One of those moderate Muslims, M. Zuhdi Jasser of the American Islamic Forum for Democracy, chimes in with an open letter to President Obama:

Our nation is clearly becoming more and more anxious and concerned over the rash of radicalized Muslims. Is it not time for you to acknowledge that terror is a simply a symptom of a more profound deeper underlying disease? That disease is political Islam.

Hopefully you will realize that we can only defeat an enemy we can name, describe, and understand. As Thomas Friedman and others have recently reminded us, the only answer to jihadists, Salafists, and Islamists is a narrative from within America, and most important from within Islam, that counters the global supremacism of political Islam. Until you say exactly that, we will continue to flail in this conflict.

I hope after Nidal Hasan, after the American jihadis in Pakistan, and now after the Christmas bomber radicalized in London, that you see our need for clear leadership against political Islam and its ubiquitous permeating militant manifestations. We need a leader who recognizes that this conflict is most significantly within Muslim communities as we Muslims struggle with the conflict between theocracy and democracy, sharia and liberty, Islamism and freedom, and salafism and modernity. The longer you squander your leadership and stay silent on this, the more vulnerable we will be.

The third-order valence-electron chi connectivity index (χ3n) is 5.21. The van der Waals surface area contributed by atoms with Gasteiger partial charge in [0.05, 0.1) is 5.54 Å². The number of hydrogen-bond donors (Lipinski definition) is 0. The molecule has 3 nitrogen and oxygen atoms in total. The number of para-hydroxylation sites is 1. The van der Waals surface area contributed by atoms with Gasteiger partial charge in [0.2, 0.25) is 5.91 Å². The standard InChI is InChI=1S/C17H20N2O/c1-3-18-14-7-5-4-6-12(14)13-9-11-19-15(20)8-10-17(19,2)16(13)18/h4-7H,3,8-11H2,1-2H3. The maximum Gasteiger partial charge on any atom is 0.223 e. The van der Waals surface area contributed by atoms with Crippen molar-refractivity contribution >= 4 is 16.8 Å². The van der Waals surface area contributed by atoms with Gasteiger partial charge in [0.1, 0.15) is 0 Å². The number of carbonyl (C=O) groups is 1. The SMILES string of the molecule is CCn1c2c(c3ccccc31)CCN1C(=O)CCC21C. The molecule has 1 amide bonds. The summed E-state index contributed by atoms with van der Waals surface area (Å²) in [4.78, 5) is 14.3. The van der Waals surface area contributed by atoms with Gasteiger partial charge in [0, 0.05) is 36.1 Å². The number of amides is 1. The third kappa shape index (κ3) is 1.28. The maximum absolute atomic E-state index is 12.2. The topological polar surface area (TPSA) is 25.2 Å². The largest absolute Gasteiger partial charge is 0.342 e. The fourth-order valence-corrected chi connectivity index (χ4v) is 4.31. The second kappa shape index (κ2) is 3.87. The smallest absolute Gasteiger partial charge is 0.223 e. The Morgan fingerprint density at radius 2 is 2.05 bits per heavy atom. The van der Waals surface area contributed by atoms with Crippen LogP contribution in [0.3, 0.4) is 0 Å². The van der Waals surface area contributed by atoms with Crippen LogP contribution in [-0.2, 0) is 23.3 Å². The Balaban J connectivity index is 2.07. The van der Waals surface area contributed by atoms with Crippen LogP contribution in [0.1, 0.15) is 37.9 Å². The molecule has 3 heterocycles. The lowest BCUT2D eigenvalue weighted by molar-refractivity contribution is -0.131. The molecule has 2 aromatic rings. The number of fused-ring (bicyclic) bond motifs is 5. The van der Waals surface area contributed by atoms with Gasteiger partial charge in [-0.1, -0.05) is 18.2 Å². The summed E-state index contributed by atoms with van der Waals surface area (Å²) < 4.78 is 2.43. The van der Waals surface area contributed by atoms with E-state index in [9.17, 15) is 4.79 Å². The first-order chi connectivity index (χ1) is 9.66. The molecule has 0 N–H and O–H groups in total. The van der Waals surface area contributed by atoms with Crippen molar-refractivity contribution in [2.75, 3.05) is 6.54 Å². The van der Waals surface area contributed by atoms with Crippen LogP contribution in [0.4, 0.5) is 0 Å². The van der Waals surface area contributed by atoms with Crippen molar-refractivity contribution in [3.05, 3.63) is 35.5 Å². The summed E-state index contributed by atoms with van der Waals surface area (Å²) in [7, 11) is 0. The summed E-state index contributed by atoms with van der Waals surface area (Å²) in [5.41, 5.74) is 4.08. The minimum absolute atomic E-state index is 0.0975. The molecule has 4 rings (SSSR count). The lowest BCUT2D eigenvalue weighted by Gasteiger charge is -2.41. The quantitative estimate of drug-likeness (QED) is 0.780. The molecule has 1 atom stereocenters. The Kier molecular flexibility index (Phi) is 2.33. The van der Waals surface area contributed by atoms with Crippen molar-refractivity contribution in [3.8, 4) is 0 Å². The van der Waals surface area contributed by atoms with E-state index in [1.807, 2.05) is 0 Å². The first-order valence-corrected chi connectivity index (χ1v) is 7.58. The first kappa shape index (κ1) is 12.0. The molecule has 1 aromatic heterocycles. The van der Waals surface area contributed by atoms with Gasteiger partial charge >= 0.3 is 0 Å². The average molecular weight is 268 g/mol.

Darth Cheney is back in the news, accusing the Obama administration of “trying to pretend we are not at war.”  Seems to me like he has a point.

Honeymoon-Over Watch: He’s Lost MoDo

New York Times columnist Maureen Dowd is not happy with the President.  Her column yesterday was titled “As the Nation’s Pulse Races, Obama Can’t Seem to Find His“, and the first paragraph in the excerpt below is particularly damning:

MoDoIf we can’t catch a Nigerian with a powerful explosive powder in his oddly feminine-looking underpants and a syringe full of acid, a man whose own father had alerted the U.S. Embassy in Nigeria, a traveler whose ticket was paid for in cash and who didn’t check bags, whose visa renewal had been denied by the British, who had studied Arabic in Al Qaeda sanctuary Yemen, whose name was on a counterterrorism watch list, who can we catch?…

Citing the attempt of the Nigerian’s father to warn U.S. authorities six months ago, the president intoned: “It now appears that weeks ago this information was passed to a component of our intelligence community but was not effectively distributed so as to get the suspect’s name on a no-fly list.”

In his detached way, Spock was letting us know that our besieged starship was not speeding into a safer new future, and that we still have to be scared.